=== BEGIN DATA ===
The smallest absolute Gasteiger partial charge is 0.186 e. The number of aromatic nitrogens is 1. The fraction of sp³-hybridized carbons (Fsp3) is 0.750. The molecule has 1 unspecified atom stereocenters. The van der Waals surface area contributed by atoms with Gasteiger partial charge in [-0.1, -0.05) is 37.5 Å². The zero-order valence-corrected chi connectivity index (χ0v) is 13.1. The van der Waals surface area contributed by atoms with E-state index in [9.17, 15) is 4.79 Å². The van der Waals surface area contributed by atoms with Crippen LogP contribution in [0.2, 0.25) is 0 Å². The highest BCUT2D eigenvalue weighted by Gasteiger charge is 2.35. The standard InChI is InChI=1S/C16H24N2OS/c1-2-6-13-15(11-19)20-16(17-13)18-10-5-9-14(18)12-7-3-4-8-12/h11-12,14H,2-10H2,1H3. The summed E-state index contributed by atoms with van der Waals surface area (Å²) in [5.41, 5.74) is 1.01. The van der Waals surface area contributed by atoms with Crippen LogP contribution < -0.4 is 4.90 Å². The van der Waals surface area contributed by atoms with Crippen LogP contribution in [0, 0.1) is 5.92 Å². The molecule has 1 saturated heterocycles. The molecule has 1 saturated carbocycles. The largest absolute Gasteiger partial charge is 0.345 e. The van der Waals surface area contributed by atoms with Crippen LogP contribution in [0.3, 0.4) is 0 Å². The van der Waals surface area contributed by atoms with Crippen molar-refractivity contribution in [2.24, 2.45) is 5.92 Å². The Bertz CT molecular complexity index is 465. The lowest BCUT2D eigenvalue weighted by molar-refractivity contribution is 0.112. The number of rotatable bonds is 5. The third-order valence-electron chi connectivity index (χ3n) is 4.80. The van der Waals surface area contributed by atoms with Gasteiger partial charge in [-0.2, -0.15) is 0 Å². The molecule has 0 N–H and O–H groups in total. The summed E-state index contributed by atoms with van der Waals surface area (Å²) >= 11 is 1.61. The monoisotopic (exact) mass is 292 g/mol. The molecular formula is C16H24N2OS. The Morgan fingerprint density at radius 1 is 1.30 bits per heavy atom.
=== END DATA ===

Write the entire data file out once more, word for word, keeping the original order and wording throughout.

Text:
The smallest absolute Gasteiger partial charge is 0.186 e. The number of aromatic nitrogens is 1. The fraction of sp³-hybridized carbons (Fsp3) is 0.750. The molecule has 1 unspecified atom stereocenters. The van der Waals surface area contributed by atoms with Gasteiger partial charge in [-0.1, -0.05) is 37.5 Å². The zero-order valence-corrected chi connectivity index (χ0v) is 13.1. The van der Waals surface area contributed by atoms with E-state index in [9.17, 15) is 4.79 Å². The van der Waals surface area contributed by atoms with Crippen LogP contribution in [0.2, 0.25) is 0 Å². The highest BCUT2D eigenvalue weighted by Gasteiger charge is 2.35. The standard InChI is InChI=1S/C16H24N2OS/c1-2-6-13-15(11-19)20-16(17-13)18-10-5-9-14(18)12-7-3-4-8-12/h11-12,14H,2-10H2,1H3. The summed E-state index contributed by atoms with van der Waals surface area (Å²) in [5.41, 5.74) is 1.01. The van der Waals surface area contributed by atoms with Crippen LogP contribution < -0.4 is 4.90 Å². The van der Waals surface area contributed by atoms with Crippen LogP contribution in [0, 0.1) is 5.92 Å². The molecule has 1 saturated heterocycles. The molecule has 1 saturated carbocycles. The largest absolute Gasteiger partial charge is 0.345 e. The van der Waals surface area contributed by atoms with Crippen LogP contribution in [0.3, 0.4) is 0 Å². The van der Waals surface area contributed by atoms with Crippen molar-refractivity contribution in [2.24, 2.45) is 5.92 Å². The Bertz CT molecular complexity index is 465. The lowest BCUT2D eigenvalue weighted by molar-refractivity contribution is 0.112. The number of rotatable bonds is 5. The third-order valence-electron chi connectivity index (χ3n) is 4.80. The van der Waals surface area contributed by atoms with Gasteiger partial charge in [-0.2, -0.15) is 0 Å². The molecule has 0 N–H and O–H groups in total. The summed E-state index contributed by atoms with van der Waals surface area (Å²) >= 11 is 1.61. The monoisotopic (exact) mass is 292 g/mol. The molecular formula is C16H24N2OS. The Morgan fingerprint density at radius 1 is 1.30 bits per heavy atom.